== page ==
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  • How do i bind nested model objects to form fields?

    Hi,

    I have a problem with Spring's form binding:

    Say I have a "CAR" model class passed to a jsp form and this class has a property which is a "Driver" class. How are we supposed to tell Spring to bind jsp form field this sub-object??? I get errors whenever i try to submit the form.

    Does it have something to do with propertyEditors? Or are we constrained in having all attributes of the model be simple data types?

    Any help would be appreciated!

    Uze

  • #2
    Using initBinder() in the form controller (or whatever other command controller) you can register your own custom property editors. Using those you can resolve other than primitive types.

    Implement PropertyEditorSupport and override setAsText and getAsText:

    Code:
    DriverEditor extends PropertyEditorSupport {
    
      public void setAsText(String text) {
        // text is the string from the form, for example an identifier in
        // the database
        
        // use whatever you like to retrieve the appropriate Driver object
        Driver d; // retrieve
        setValue(d);
      }
    
      public String getAsText(Object value) {
        Driver d = (Driver)value);
        return d.getId(); // for example
      }
    }
    Let's say your command name is car.

    Code:
    <select name="car.driver">
      <option value="1">Driver one</option>
      <option value="2">Driver two</option>
    </select>
    1 resp. 2 would be the String passed to your custom editor.

    Finally, register your editor using

    Code:
    binder.registerCustomEditor&#40;Driver.class, "driver" /* this is optional */, new DriverEditor&#40;&#41;&#41;;
    Hope this helps.

    Alef

    Comment


    • #3
      You probably need to initialize the nested object in its parent. For example:

      Code:
      public class Car &#123;
      
          private Driver driver = new Driver&#40;&#41;;
      
      &#125;

      Comment


      • #4
        Originally posted by mraible
        You probably need to initialize the nested object in its parent. For example:

        Code:
        public class Car &#123;
        
            private Driver driver = new Driver&#40;&#41;;
        
        &#125;
        Yes of course, if you need to bind a primitive value to the driver property of the car object.

        Code:
        <input type="text" name="car.driver.name">
        You wouldn't need to bind customer editors in this cas.e

        Alef

        Comment


        • #5
          Thanks a lot Alef, this is what I was looking for. However, where do you call the binder.registerCustomEditor? Is it to be called in a specific method of a controller servlet (ie initBinder) or declared in the xyz-servlet.xml config file under a form bean definition? A short example would help a lot.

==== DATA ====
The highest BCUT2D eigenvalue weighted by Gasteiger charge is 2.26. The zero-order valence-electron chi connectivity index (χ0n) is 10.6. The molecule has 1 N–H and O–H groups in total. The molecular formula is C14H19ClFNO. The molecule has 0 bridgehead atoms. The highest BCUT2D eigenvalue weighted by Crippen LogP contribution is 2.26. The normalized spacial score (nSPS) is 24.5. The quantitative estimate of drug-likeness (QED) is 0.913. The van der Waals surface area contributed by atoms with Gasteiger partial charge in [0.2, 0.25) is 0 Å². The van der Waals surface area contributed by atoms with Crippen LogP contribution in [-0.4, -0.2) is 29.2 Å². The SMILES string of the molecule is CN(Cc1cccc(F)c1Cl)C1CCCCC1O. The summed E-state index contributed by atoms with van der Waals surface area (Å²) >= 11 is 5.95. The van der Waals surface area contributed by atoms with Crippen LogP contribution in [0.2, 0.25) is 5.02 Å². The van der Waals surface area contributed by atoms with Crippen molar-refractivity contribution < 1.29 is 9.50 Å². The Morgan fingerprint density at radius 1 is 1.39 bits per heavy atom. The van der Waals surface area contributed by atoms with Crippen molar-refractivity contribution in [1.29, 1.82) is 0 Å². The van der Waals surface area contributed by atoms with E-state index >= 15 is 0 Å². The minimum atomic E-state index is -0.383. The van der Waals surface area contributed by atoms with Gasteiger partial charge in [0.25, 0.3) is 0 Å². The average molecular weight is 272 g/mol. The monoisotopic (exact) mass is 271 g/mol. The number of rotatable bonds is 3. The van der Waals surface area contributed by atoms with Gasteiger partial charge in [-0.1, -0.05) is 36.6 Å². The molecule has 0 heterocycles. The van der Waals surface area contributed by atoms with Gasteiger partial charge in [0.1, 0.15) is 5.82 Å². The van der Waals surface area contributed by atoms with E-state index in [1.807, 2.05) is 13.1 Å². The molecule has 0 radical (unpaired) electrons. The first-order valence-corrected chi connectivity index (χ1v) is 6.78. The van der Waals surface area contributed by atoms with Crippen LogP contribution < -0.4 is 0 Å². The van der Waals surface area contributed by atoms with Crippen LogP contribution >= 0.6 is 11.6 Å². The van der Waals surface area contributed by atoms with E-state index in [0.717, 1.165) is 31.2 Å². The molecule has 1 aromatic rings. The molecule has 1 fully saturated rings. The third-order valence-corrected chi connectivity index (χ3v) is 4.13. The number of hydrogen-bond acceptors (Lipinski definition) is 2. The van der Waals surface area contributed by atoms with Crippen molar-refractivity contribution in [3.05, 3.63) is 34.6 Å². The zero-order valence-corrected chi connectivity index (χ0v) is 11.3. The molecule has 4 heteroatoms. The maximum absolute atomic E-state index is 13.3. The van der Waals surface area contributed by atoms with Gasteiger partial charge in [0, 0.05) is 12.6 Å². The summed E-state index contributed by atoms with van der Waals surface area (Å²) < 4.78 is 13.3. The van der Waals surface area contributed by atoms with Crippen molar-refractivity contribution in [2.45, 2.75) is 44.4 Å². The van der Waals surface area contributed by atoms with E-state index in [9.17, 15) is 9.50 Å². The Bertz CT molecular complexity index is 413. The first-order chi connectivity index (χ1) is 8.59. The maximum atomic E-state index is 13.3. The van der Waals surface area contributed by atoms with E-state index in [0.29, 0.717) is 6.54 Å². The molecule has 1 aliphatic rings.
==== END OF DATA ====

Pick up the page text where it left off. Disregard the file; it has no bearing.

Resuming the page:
Thanks again!

          Uze

          Comment


          • #6
            However, where do you call the binder.registerCustomEditor? Is it to be called in a specific method of a controller servlet (ie initBinder)
            initBinder is the method you're looking for. If you read the JavaDoc for BaseCommandController, esp. the initBinder method, you should find all you need to know. The references to registerCustomEditor are also helpful.

            Comment


            • #7
              So far so good, however I was more looking at a global definition, avoiding the need to register the same editors over and over again in many controllers. From the Spring doc, it appears to be doable in the application context with something like:

              Code:
              	 <bean id="customEditorConfigurer" class="org.springframework.beans.factory.config.CustomEditorConfigurer">
              	   <property name="customEditors">
              	     <map>
                 
              	       <entry key="mypackage.Driver">
              	         <bean class="mypackage.UserEditor" />
              	       </entry>
              	       
              	     </map>
              	   </property>
              	 </bean>
              but it does not seem to pick it up and my custom editor is never called.

              Any ideas????

              Comment


              • #8
                The CustomEditorConfigurers only apply to property values used in the application context, so they don't get registered in your controllers. You have to register them yourself, either by doing that programmatically in every controller or by subclassing the command controller you're using and creating a simple structure yourself in which you can mention property editors.

                Remember that property editors and not threadsafe, so if you decide to go and implement somsething yourself that registers default property editors in all your controller, keep in mind that you need to create them over and over again instead of re-using one instance.

                Alef

                Comment


                • #9
                  Data access in property editor

                  This thread has been informative. However, I'm still a little confused about property editors. I've got a business object, Job, that is selected from the UI by ID. However, my property editor needs access to the database to resolve the ID to a Job object. I've configured the following bean in *-servlet.xml where the appConfig bean has all of the data access stuff in it.
                  Code: